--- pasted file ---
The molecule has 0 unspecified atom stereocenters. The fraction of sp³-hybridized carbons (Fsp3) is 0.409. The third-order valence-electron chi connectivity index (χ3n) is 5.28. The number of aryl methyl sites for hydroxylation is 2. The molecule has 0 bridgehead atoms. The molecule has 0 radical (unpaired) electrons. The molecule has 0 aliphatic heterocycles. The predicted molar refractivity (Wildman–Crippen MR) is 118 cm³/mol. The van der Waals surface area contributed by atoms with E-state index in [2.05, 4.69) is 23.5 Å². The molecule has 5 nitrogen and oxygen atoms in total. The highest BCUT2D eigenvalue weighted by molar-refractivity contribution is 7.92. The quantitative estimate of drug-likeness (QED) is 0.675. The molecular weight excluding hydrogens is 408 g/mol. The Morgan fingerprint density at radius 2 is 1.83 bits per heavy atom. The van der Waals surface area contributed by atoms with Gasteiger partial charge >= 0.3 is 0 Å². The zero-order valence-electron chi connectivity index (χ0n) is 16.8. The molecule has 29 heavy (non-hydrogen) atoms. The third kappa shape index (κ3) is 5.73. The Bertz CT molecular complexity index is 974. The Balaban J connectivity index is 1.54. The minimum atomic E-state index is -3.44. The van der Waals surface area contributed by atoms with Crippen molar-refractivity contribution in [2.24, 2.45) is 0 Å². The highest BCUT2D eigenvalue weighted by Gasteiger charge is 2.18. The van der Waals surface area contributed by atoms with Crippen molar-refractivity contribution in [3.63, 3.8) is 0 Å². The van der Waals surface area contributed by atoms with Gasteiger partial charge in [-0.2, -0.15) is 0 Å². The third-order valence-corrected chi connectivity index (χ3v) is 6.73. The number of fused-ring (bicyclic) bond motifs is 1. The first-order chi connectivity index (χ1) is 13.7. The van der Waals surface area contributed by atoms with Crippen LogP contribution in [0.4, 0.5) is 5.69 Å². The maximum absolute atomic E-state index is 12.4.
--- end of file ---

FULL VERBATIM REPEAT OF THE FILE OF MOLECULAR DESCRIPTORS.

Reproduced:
The molecule has 0 unspecified atom stereocenters. The fraction of sp³-hybridized carbons (Fsp3) is 0.409. The third-order valence-electron chi connectivity index (χ3n) is 5.28. The number of aryl methyl sites for hydroxylation is 2. The molecule has 0 bridgehead atoms. The molecule has 0 radical (unpaired) electrons. The molecule has 0 aliphatic heterocycles. The predicted molar refractivity (Wildman–Crippen MR) is 118 cm³/mol. The van der Waals surface area contributed by atoms with E-state index in [2.05, 4.69) is 23.5 Å². The molecule has 5 nitrogen and oxygen atoms in total. The highest BCUT2D eigenvalue weighted by molar-refractivity contribution is 7.92. The quantitative estimate of drug-likeness (QED) is 0.675. The molecular weight excluding hydrogens is 408 g/mol. The Morgan fingerprint density at radius 2 is 1.83 bits per heavy atom. The van der Waals surface area contributed by atoms with Gasteiger partial charge >= 0.3 is 0 Å². The zero-order valence-electron chi connectivity index (χ0n) is 16.8. The molecule has 29 heavy (non-hydrogen) atoms. The third kappa shape index (κ3) is 5.73. The Bertz CT molecular complexity index is 974. The Balaban J connectivity index is 1.54. The minimum atomic E-state index is -3.44. The van der Waals surface area contributed by atoms with Crippen molar-refractivity contribution in [2.24, 2.45) is 0 Å². The highest BCUT2D eigenvalue weighted by Gasteiger charge is 2.18. The van der Waals surface area contributed by atoms with Crippen molar-refractivity contribution in [3.63, 3.8) is 0 Å². The van der Waals surface area contributed by atoms with Gasteiger partial charge in [-0.2, -0.15) is 0 Å². The third-order valence-corrected chi connectivity index (χ3v) is 6.73. The number of fused-ring (bicyclic) bond motifs is 1. The first-order chi connectivity index (χ1) is 13.7. The van der Waals surface area contributed by atoms with Crippen LogP contribution in [0.4, 0.5) is 5.69 Å². The maximum absolute atomic E-state index is 12.4.